Contemporary Jazz

Head To The Hot House


How to celebrate a dynamic jazz partnership of 40 years that includes lots of down time but always picks up where it leaves off? For legends Chick Corea and Gary Burton, it's a trip to the Hot House, their first dual Concord set since the 2008 live double CD The New Crystal Silence. If that triumphant recording completed something of a full circle from their first dual album Crystal Silence (1972), Hot House is the next step of what Burton calls the "natural reaction" that happens when they collaborate.

Throughout the ten track set, the piano great and vibraphone master intricately explore and improvise from a mix of a few well known ("Eleanor Rigby") but mostly obscure songs (Art Tatum's "Can't We Be Friends") from a batch of their favorite composers from the '40s to the '60s. Sometimes they're faithful to the song's original arrangement (maintaining Tatum's stride swing feel, for instance), and other times, they dart on joyous adventures -- as when they find the frenzy in the wistful sadness of The Beatles classic.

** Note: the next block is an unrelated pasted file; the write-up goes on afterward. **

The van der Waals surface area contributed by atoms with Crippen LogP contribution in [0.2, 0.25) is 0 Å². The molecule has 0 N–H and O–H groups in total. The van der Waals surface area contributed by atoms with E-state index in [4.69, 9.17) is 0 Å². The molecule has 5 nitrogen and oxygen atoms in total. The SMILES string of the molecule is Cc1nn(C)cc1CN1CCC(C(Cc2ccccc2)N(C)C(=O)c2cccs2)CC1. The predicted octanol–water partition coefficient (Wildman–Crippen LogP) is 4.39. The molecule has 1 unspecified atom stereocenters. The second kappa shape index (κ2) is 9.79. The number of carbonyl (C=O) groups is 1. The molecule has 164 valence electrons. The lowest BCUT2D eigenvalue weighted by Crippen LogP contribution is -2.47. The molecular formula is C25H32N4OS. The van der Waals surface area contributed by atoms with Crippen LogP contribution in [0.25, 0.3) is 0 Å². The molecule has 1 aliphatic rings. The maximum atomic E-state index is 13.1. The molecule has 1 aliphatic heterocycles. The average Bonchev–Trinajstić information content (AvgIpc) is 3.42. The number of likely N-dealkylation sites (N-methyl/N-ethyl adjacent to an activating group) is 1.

They take a luxurious 10-plus minutes to tap into the moodswings of "Chega de Saudade," a Jobim tune they each learned during their respective runs with Stan Getz in the '60s. They return to Jobim later in the set with a mystical meets whimsical romp through "Once I Loved." Others on the agenda include Bill Evans, Dave Brubeck and Thelonious Monk's little known "Light Blue," which inspired Corea to compose a second chorus of his own.

The duo goes classical on the dramatic Corea composition "Mozart Goes Dancing," recorded with the Harlem String Quartet. Burton says it's a preview of what they duo will be doing next year -- but it was too "hot" not to include.